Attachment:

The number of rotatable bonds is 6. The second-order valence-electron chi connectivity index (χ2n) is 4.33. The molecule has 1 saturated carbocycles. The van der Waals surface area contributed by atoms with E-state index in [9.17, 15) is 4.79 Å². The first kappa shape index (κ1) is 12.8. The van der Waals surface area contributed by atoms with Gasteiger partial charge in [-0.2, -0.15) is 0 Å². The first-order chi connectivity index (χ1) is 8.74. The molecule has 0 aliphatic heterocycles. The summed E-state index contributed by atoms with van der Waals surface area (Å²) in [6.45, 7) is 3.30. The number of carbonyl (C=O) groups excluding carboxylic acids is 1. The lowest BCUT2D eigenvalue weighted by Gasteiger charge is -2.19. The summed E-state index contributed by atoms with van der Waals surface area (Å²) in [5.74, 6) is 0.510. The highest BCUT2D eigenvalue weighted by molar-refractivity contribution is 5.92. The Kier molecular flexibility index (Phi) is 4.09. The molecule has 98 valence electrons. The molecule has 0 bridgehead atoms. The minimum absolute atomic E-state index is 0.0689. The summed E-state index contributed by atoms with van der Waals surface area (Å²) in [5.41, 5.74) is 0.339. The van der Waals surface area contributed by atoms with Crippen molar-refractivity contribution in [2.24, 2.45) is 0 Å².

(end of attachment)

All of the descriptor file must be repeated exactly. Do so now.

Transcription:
The number of rotatable bonds is 6. The second-order valence-electron chi connectivity index (χ2n) is 4.33. The molecule has 1 saturated carbocycles. The van der Waals surface area contributed by atoms with E-state index in [9.17, 15) is 4.79 Å². The first kappa shape index (κ1) is 12.8. The van der Waals surface area contributed by atoms with Gasteiger partial charge in [-0.2, -0.15) is 0 Å². The first-order chi connectivity index (χ1) is 8.74. The molecule has 0 aliphatic heterocycles. The summed E-state index contributed by atoms with van der Waals surface area (Å²) in [6.45, 7) is 3.30. The number of carbonyl (C=O) groups excluding carboxylic acids is 1. The lowest BCUT2D eigenvalue weighted by Gasteiger charge is -2.19. The summed E-state index contributed by atoms with van der Waals surface area (Å²) in [5.74, 6) is 0.510. The highest BCUT2D eigenvalue weighted by molar-refractivity contribution is 5.92. The Kier molecular flexibility index (Phi) is 4.09. The molecule has 98 valence electrons. The molecule has 0 bridgehead atoms. The minimum absolute atomic E-state index is 0.0689. The summed E-state index contributed by atoms with van der Waals surface area (Å²) in [5.41, 5.74) is 0.339. The van der Waals surface area contributed by atoms with Crippen molar-refractivity contribution in [2.24, 2.45) is 0 Å².